Academic journal article Journal of Prenatal & Perinatal Psychology & Health

Gender Differences in Parental Reactions to the Birth of a Premature Low Birth Weight Infant

Academic journal article Journal of Prenatal & Perinatal Psychology & Health

Gender Differences in Parental Reactions to the Birth of a Premature Low Birth Weight Infant

Article excerpt

ABSTRACT: The present study assessed differences in stress responses of mothers and fathers of premature low birth weight infants. The sample consisted of 45 parents, 32 mothers and 13 fathers whose infants ranged in age from six to forty-eight months. At birth, these children's length of gestation ranged from 23-37 weeks, and they weighed between 351-2817 grams. Results indicated that mothers experience more stress symptoms six months after the birth of their premature children than do fathers. Furthermore, mothers' intrusive stress experiences outnumber fathers' when their premature infants reach six months of age. These findings highlight the differential experience of mothers and fathers when their child is born prematurely. The impact of sample size on our findings is also discussed, as are implications for future research.

KEY WORDS: Premature, low birth weight, stress, and parental reactions.


Premature infant outcomes have been studied since the early twentieth century (Brander, 1936; Brander, 1937; Rudder 1937). However, studies whose chief concern were parental reactions to such births have only appeared in the literature since the 1960's (Caplan, 1960; Kaplan & Mason, 1960; Kaplan, 1965). Although advances in neonatal technology have increased infant survival rates, the experience of having a premature birth nevertheless has a significant impact on the parents of these infants (Affleck, Tennen, & Rowe, 1990; DeMier, Hynan, Harris, & Manniello, 1996). The sources of stress accompanying the birth of a high-risk infant include the appearance of the infant, separation from infant, infant outcome uncertainty, and the sights, sounds, and rules of the neonatal intensive care unit (NICU) environment (Gennaro, 1995; Hughes & McCollum, 1994; Hughes, McCollum, Sheftel, & Sanchez, 1994; Miles, 1989; Miles, Funk, & Kasper, 1992). Studies looking at the emotional responses of parents to these and other stressors often focus on the mother; however, studies including fathers' reaction have begun to appear.

Maternal Emotional Responses to a High-risk Childbirth

Kaplan and Mason (1965) were among the first researchers to acknowledge the maternal stress response to the birth of a premature infant, and who concluded that, in contrast to an emphasis on "stress-prone personalities", the stress of a premature birth may result in an acute emotional disorder resulting, in part, from the premature birth itself and one's attempt to cope with and master the situation (Kaplan, 1965; Kaplan & Mason, 1960). For example, a term mother's delivery experience is one that fosters the belief that she will deliver a normal baby. In contrast, a premature mother's labor experience can be likened to an emergency (Kaplan & Mason, 1960) where the reactions of the hospital staff confirm that this pre-term delivery is dangerous for her infant. Post delivery, the preterm mother worries about her infant's chances of survival and the possibility of abnormal developments. Where the term mother is encouraged to hold and feed her baby after birth, the preterm mother's infant is rapidly taken away and she is left with a feeling of helplessness. Feelings of guilt and disappointment are reinforced when the preterm mother leaves her infant at the NICU and goes home empty-handed. In contrast, the term mother is able to care for her infant at home and continue to develop a relationship with the baby despite the possible presence of post-labor anxiety.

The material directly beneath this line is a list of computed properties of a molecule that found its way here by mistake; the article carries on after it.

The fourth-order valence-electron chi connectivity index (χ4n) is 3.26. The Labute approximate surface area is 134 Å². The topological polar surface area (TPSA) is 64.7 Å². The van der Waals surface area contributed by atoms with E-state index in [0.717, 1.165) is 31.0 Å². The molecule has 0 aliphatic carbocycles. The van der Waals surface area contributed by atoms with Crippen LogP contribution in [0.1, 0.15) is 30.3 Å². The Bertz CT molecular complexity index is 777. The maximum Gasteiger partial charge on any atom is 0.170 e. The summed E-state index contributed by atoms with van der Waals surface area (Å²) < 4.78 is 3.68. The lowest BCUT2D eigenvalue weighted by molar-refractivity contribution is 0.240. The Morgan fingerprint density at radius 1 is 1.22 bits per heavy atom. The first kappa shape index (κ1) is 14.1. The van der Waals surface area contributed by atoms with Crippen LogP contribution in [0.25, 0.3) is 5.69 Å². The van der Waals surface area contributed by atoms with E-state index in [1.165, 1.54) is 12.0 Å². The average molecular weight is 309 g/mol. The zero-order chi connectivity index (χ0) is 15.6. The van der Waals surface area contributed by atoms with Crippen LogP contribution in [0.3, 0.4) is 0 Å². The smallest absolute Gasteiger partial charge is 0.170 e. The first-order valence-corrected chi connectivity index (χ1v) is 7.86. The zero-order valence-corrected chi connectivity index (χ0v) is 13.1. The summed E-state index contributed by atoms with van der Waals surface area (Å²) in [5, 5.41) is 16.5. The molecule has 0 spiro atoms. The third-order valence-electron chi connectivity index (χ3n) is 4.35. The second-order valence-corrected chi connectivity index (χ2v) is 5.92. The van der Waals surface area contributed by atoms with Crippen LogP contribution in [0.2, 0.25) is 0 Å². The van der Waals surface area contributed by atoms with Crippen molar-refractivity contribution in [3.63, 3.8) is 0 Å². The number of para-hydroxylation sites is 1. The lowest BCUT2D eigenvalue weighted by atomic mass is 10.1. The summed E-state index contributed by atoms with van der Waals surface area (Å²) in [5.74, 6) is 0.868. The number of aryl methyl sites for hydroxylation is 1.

Numerous studies since have documented the increased stress experienced by mothers of preterm low birth weight infants (Affleck, Tennen, & Rowe, 1991; Blumberg, 1980; Brooten, et al., 1988; Choi, 1973; Gennaro, 1988; Gennaro, Brooten, Roncoli, & Kumar, 1993; Gennaro, & Stringer, 1991; Gennaro, York, & Brooten, 1990; Kaplan & Mason, 1960; Miles, 1989; Patteson & Barnard, 1990; Pederson, Bento, Chance, Evans, & Fox, 1987; Younger, Kendall, & Pickler, 1997). …

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